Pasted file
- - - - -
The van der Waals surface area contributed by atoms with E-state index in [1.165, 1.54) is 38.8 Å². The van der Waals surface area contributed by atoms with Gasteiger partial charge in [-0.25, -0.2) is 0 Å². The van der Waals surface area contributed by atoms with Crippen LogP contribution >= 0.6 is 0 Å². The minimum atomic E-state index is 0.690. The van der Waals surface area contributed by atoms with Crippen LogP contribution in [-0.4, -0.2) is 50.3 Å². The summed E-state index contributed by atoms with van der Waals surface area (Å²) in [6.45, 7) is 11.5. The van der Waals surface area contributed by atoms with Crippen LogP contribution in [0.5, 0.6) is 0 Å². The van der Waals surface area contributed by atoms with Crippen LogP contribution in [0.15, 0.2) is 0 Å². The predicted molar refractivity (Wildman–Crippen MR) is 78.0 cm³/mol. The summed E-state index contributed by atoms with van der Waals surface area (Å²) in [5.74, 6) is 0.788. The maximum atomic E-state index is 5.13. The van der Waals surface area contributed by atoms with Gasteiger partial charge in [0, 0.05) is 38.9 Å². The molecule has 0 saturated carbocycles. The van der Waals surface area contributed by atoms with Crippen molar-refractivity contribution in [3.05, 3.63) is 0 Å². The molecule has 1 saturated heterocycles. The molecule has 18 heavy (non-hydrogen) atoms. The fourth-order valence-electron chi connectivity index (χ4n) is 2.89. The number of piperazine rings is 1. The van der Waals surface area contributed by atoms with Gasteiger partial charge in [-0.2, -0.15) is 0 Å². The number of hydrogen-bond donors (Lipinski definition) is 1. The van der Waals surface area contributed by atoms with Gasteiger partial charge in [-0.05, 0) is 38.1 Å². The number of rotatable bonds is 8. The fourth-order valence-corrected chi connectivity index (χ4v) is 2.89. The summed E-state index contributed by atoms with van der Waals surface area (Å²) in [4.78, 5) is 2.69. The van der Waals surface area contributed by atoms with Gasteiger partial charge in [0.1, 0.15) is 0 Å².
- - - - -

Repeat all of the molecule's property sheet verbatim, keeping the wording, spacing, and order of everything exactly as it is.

The van der Waals surface area contributed by atoms with E-state index in [1.165, 1.54) is 38.8 Å². The van der Waals surface area contributed by atoms with Gasteiger partial charge in [-0.25, -0.2) is 0 Å². The van der Waals surface area contributed by atoms with Crippen LogP contribution >= 0.6 is 0 Å². The minimum atomic E-state index is 0.690. The van der Waals surface area contributed by atoms with Crippen LogP contribution in [-0.4, -0.2) is 50.3 Å². The summed E-state index contributed by atoms with van der Waals surface area (Å²) in [6.45, 7) is 11.5. The van der Waals surface area contributed by atoms with Crippen LogP contribution in [0.5, 0.6) is 0 Å². The van der Waals surface area contributed by atoms with Crippen LogP contribution in [0.15, 0.2) is 0 Å². The predicted molar refractivity (Wildman–Crippen MR) is 78.0 cm³/mol. The summed E-state index contributed by atoms with van der Waals surface area (Å²) in [5.74, 6) is 0.788. The maximum atomic E-state index is 5.13. The van der Waals surface area contributed by atoms with Gasteiger partial charge in [0, 0.05) is 38.9 Å². The molecule has 0 saturated carbocycles. The van der Waals surface area contributed by atoms with Crippen molar-refractivity contribution in [3.05, 3.63) is 0 Å². The molecule has 1 saturated heterocycles. The molecule has 18 heavy (non-hydrogen) atoms. The fourth-order valence-electron chi connectivity index (χ4n) is 2.89. The number of piperazine rings is 1. The van der Waals surface area contributed by atoms with Gasteiger partial charge in [-0.2, -0.15) is 0 Å². The number of hydrogen-bond donors (Lipinski definition) is 1. The van der Waals surface area contributed by atoms with Gasteiger partial charge in [-0.05, 0) is 38.1 Å². The number of rotatable bonds is 8. The fourth-order valence-corrected chi connectivity index (χ4v) is 2.89. The summed E-state index contributed by atoms with van der Waals surface area (Å²) in [4.78, 5) is 2.69. The van der Waals surface area contributed by atoms with Gasteiger partial charge in [0.1, 0.15) is 0 Å².